Those who suffer from allergies will be quick to agree that spring is in full swing. Struggling to breathe can dampen any outdoor experience, and a sneezing fit while turkey hunting can ruin the hunt.
From the hunters I have spoken with, it sounds like the spring gobbler season is going slowly. A lack of gobbling in general, much less in response to a hunter’s call, has many looking toward other activities.
On May 13 hunters will be permitted to hunt all day rather than until noon, which is the current regulation. At about the same time, gobblers will find themselves with a shortage of hens as many begin to nest.
Oftentimes the same smart gobbler from early in the season can act pretty stupid around the middle of the month after he has lost his harem. In areas with minimal fall hunting pressure, it is possible for hens to live past their prime and stop nesting. These situations allow for gobblers to always have one hen or more, leaving little incentive to go investigate another’s call.
Vegetation continues to thicken, and aside from mature stands of hardwoods, finding a spot to set up and call can be difficult. The keen eyesight of a gobbler looking for a hen is difficult to fool, and even more so when the hunter limits his or her visibility to only 20 yards or so because of the brush. I have had several birds come into calling stands that were not given enough thought, and all ended without a shot fired.
When a gobbler responds to a hen call used as a locator often he is within a 150 yards. The initial reaction of the hunter is to quickly set up, but when done in a poor spot, the odds have already tipped in the gobbler’s favor.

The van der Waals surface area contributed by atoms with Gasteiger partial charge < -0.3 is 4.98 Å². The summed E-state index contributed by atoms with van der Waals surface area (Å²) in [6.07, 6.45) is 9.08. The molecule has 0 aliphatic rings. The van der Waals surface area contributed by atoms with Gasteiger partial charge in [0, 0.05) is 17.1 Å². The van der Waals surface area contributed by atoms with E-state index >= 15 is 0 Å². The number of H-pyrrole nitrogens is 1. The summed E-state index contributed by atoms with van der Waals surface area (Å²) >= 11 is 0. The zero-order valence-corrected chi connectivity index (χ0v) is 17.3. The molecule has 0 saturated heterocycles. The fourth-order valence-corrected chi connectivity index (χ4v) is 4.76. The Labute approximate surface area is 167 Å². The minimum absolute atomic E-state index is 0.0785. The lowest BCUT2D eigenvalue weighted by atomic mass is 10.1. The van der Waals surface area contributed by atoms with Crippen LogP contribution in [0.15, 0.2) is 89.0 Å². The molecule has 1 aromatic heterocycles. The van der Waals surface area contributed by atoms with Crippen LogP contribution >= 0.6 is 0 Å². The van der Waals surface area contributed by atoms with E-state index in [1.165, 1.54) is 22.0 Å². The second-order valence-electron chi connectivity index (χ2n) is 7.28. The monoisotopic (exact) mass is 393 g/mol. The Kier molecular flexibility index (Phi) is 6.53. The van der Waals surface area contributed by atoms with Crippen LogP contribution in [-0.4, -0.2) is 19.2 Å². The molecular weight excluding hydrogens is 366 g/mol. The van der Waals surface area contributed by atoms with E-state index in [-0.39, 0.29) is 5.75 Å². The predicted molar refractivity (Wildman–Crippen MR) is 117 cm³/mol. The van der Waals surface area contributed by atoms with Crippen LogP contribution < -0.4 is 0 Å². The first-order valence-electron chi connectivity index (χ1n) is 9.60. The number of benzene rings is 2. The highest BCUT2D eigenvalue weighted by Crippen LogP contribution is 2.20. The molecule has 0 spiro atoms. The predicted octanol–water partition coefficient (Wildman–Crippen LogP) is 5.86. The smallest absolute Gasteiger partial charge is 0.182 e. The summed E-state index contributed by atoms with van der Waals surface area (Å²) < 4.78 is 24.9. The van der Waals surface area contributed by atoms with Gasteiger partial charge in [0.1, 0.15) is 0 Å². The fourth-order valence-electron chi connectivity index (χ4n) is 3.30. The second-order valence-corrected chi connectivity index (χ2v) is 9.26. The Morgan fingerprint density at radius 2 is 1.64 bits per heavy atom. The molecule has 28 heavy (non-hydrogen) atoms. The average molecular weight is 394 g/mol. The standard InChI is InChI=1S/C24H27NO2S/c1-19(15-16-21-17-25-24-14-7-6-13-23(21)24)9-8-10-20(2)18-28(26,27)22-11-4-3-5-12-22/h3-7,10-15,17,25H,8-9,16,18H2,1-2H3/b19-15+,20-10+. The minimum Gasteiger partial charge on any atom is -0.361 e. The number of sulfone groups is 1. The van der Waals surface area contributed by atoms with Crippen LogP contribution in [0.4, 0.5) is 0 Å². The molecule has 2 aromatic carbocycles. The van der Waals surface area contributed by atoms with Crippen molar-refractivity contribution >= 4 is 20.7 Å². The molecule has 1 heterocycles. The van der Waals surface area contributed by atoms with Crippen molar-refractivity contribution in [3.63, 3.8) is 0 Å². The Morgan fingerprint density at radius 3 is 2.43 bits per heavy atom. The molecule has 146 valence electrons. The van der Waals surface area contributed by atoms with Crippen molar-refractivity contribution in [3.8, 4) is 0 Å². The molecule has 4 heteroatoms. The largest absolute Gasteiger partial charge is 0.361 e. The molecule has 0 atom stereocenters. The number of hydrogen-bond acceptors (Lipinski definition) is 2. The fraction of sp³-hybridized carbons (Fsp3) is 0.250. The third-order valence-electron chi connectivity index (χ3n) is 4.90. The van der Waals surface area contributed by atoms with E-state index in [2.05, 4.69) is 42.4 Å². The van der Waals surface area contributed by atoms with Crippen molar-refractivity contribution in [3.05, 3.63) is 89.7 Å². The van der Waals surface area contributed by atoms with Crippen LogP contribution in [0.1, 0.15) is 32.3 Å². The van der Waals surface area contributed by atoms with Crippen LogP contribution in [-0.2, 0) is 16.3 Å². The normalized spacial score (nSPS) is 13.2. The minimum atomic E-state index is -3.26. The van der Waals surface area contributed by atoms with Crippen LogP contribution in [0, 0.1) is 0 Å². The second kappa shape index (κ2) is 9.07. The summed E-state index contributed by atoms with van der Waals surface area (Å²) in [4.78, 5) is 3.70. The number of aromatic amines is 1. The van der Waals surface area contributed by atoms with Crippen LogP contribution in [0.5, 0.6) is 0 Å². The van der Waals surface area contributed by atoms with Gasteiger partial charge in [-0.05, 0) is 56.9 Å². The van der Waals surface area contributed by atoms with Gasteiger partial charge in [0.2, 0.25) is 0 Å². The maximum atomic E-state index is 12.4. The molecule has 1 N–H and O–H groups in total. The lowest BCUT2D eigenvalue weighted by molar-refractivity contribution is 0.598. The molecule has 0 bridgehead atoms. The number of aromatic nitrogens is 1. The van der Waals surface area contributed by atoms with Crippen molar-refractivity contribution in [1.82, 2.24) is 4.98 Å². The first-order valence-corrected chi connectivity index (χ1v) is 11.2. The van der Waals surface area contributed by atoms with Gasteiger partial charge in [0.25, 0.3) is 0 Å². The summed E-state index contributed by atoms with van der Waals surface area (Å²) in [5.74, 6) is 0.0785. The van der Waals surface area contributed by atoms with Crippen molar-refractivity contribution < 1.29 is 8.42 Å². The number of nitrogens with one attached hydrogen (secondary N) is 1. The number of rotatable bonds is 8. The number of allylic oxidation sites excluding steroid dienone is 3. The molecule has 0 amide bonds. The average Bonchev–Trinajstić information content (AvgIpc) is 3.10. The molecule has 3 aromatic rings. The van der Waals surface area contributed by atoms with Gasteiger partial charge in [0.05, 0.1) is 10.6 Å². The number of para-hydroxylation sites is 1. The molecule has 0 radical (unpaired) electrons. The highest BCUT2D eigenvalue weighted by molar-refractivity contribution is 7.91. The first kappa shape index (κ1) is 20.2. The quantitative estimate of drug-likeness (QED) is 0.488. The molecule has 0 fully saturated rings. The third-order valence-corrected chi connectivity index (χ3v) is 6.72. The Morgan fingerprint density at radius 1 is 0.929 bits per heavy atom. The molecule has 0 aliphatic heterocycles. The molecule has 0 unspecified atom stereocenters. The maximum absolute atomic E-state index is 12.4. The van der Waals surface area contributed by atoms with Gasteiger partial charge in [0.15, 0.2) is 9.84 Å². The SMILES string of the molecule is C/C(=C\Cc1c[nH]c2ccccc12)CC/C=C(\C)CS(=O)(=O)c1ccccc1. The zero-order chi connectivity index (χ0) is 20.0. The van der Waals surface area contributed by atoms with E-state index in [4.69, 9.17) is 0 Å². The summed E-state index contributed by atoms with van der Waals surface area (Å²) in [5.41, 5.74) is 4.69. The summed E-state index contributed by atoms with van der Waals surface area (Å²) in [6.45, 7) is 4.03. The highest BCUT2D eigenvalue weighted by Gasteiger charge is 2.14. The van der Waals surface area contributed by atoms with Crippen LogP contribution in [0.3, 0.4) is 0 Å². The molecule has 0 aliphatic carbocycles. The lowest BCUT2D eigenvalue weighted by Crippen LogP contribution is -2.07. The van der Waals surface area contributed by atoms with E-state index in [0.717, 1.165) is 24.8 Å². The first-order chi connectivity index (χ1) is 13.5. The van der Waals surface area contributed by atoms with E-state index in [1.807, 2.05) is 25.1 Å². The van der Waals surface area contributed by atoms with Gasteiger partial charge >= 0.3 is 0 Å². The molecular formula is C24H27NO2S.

In some instances, retreating is the best route because it allows you to find a better spot, and with some calling done as you do so, a hunter can further excite the gobbler.
• Flow in most trout streams is down, and in the smaller ones seeing fish in the clear water is easy. Unfortunately, in clear water the fish also see the angler.
I fished two such streams this past week and enjoyed good fishing. Even though it was the middle of the week, both streams had an abundance of anglers. Several times I questioned the accuracy of the unemployment rate as it seemed that a lot of able- bodied men were out fishing the day away.
Stocking efforts are beginning to wind down, with the bulk to be completed this month. In turn the fishing will become tougher as numbers decline, although angler interest will continue to fall.
Blackleggs Creek is scheduled to be stocked today, and Brush Creek, Cush Creek, Cush Cushion Creek and the south Branch of Two Lick Creek are schedule to be stocked Wednesday. Little Mahoning sections 2, 3 and 4 are schedule to be stocked next Wednesday.
• Most fish still can be caught on a cane pole using a red worm, but everyone seems to be looking for next big thing. The Fish and Boat Commission is giving thought to popular fishing bait, which employs five baits and gives the effect of a school of baitfish. Current regulations allow only three hooks.
• Habitat work is in full swing on game lands, with 60 acres burned on SGL 262 early this spring. Improvements such as this benefit both game and non-game species.
In April the Pennsylvania Game Commission announced it had acquired seven square miles of new game lands, with most coming in form of payment for surface damages on other game lands. While the bulk of these properties are in the eastern part of the state, it is encouraging to see our state lands growing and improving almost daily.